The nation’s leading remodelers participated in a variety of sales-related seminars in the late summer and early fall of 2013.
A Community goes solar
Gayler Construction of Danville, Calif. had heard about programs where homeowners had banded together to negotiate reduced prices from solar providers and thought that would be a good fit for their local community.
A Community goes solar
The high costs of energy has many home-owners interested in solar, but all too often they get turned off by the high upfront price. With systems that cost thousands of dollars to install, most homeowners are not willing to wait years for payback of the investment.
Gayler Construction of Danville, Calif., found a way to address that concern with a unique community program the company put together earlier this year. Owners Darlene and George Gayler were looking for a community service project for the company to undertake. They had heard about programs where homeowners had banded together to negotiate reduced prices from solar providers and thought that would be a good fit for their local community.
To make it even better, the company was able to strike a deal with solar company SolarCity and banker Morgan Stanley to offer a lease program.
The benefit of a lease program is that it allowed SolarCity, as the owners of the panels, to take advantage of commercial tax credits of 30 percent that aren't available to homeowners, George Gayler says.
“It's a huge tax credit, but you can't get it on residential normally,” Gayler says. “That allowed us to charge no upfront costs (to the homeowner) because the costs were covered by the credit.” Homeowners had to sign a 15-year lease and have the option of purchasing the panels at the end of the lease.
Because there are no upfront costs, the cost savings is immediate for homeowners. The Gaylers had a system installed on their own home and estimate they're saving about $50 a month, a number that will only increase as utility rates go up.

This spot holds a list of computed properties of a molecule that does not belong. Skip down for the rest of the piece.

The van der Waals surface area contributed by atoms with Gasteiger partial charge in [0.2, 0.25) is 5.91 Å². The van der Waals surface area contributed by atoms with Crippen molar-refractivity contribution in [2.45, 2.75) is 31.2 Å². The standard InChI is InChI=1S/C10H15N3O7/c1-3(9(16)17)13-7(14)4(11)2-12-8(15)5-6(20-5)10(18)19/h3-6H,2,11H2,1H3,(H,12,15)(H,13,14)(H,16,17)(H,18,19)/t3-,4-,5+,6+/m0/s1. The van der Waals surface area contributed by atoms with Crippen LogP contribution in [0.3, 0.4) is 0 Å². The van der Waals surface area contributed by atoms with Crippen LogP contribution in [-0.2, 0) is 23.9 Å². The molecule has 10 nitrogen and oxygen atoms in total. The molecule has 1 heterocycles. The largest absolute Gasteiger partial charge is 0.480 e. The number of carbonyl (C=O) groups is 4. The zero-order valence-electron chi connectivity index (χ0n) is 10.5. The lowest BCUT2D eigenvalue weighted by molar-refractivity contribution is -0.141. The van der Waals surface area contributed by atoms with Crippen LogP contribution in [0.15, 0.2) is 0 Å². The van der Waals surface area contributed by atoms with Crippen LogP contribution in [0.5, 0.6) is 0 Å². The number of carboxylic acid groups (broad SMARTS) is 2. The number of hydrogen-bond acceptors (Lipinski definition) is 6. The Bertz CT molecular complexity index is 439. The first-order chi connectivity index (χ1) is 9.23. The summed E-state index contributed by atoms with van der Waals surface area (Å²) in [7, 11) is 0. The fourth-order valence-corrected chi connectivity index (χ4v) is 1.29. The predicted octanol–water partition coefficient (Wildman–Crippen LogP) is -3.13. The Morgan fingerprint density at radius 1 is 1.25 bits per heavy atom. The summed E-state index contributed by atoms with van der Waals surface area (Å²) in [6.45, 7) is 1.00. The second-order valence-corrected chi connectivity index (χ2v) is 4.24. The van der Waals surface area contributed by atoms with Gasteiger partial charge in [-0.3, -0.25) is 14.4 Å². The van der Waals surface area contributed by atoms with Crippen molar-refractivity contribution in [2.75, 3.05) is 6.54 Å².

“Over a period of 15 years, I'll probably be saving something like $600, $700 a month, and I'm producing 80 percent of the power I use in my house with clean, green technology,” George Gayler says.
The company signed up almost 40 homes for the program, along with a local church and paper plant, taking the equivalent of 160 homes off the grid, Darlene Gayler says.
The only reasons more people couldn't sign up is that the company ran out of time. Systems have to be installed by the end of this year to qualify for the tax credits that expire this month.
“I would have liked to keep it going,” Darlene Gayler says. “If the rebates come back into effect, I think we'd be able to convince SolarCity to do it again.”
Beyond the energy-saving benefits, the program also ended up earning money for the community. To help close the deal, SolarCity offered Gayler a referral fee for each system. Because the Gaylers had intended the project as community service, they didn't want to accept the money themselves but instead were able to get SolarCity to donate the money to the local Rotary Club, raising nearly $20,000 for local schools.
For Hurst Design-Build-Remodeling, using private online project tracking software for its clients has made projects run more smoothly and helped the company land more jobs.
For about three years, the Middleburg Heights, Ohio, company has been using My Design/Build Project, a Web-based software solution that allows remodelers to offer clients password-protected sites dedicated to their specific project.
"We were looking for a difference maker," says Vice President Patrick Hurst. "We had seen log-in sections with other companies, particularly large commercial companies. We thought it'd be great if we had something like that, because nobody we compete with does.
By keeping all the documents and plans in one place, it makes it easier to communicate with clients without having to have a face-to-face meeting, a benefit for many busy homeowners. The company can also show the system off to potential clients, which helps them seem more tech savvy. It gets homeowners, especially younger ones, excited about working with the company, Hurst says.